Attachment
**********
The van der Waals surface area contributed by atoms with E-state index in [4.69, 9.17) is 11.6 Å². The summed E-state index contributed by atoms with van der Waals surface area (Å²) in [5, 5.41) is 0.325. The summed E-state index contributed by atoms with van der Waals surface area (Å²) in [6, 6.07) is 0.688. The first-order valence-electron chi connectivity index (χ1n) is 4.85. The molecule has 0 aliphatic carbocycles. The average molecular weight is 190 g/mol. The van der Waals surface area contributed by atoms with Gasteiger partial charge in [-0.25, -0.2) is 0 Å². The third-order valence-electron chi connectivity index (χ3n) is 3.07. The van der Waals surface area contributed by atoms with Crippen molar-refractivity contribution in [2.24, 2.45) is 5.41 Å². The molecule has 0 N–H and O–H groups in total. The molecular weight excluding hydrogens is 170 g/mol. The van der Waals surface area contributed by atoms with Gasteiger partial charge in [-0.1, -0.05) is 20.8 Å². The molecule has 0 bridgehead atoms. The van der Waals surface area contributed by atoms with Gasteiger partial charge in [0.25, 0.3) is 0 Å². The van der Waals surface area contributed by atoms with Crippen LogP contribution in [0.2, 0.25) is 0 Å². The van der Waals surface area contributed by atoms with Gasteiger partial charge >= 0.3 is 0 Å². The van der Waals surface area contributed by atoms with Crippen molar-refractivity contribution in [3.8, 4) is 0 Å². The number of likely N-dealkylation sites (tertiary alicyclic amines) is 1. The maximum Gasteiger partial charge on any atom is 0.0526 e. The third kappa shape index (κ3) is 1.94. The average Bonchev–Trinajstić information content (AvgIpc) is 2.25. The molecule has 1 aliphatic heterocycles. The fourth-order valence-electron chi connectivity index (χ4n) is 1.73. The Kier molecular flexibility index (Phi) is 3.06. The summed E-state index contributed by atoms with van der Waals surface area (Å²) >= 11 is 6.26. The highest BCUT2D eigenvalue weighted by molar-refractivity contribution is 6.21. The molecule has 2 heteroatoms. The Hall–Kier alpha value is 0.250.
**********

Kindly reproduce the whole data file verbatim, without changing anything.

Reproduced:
The van der Waals surface area contributed by atoms with E-state index in [4.69, 9.17) is 11.6 Å². The summed E-state index contributed by atoms with van der Waals surface area (Å²) in [5, 5.41) is 0.325. The summed E-state index contributed by atoms with van der Waals surface area (Å²) in [6, 6.07) is 0.688. The first-order valence-electron chi connectivity index (χ1n) is 4.85. The molecule has 0 aliphatic carbocycles. The average molecular weight is 190 g/mol. The van der Waals surface area contributed by atoms with Gasteiger partial charge in [-0.25, -0.2) is 0 Å². The third-order valence-electron chi connectivity index (χ3n) is 3.07. The van der Waals surface area contributed by atoms with Crippen molar-refractivity contribution in [2.24, 2.45) is 5.41 Å². The molecule has 0 N–H and O–H groups in total. The molecular weight excluding hydrogens is 170 g/mol. The van der Waals surface area contributed by atoms with Gasteiger partial charge in [-0.1, -0.05) is 20.8 Å². The molecule has 0 bridgehead atoms. The van der Waals surface area contributed by atoms with Gasteiger partial charge in [0.25, 0.3) is 0 Å². The van der Waals surface area contributed by atoms with Crippen LogP contribution in [0.2, 0.25) is 0 Å². The van der Waals surface area contributed by atoms with Gasteiger partial charge >= 0.3 is 0 Å². The van der Waals surface area contributed by atoms with Crippen molar-refractivity contribution in [3.8, 4) is 0 Å². The number of likely N-dealkylation sites (tertiary alicyclic amines) is 1. The maximum Gasteiger partial charge on any atom is 0.0526 e. The third kappa shape index (κ3) is 1.94. The average Bonchev–Trinajstić information content (AvgIpc) is 2.25. The molecule has 1 aliphatic heterocycles. The fourth-order valence-electron chi connectivity index (χ4n) is 1.73. The Kier molecular flexibility index (Phi) is 3.06. The summed E-state index contributed by atoms with van der Waals surface area (Å²) >= 11 is 6.26. The highest BCUT2D eigenvalue weighted by molar-refractivity contribution is 6.21. The molecule has 2 heteroatoms. The Hall–Kier alpha value is 0.250.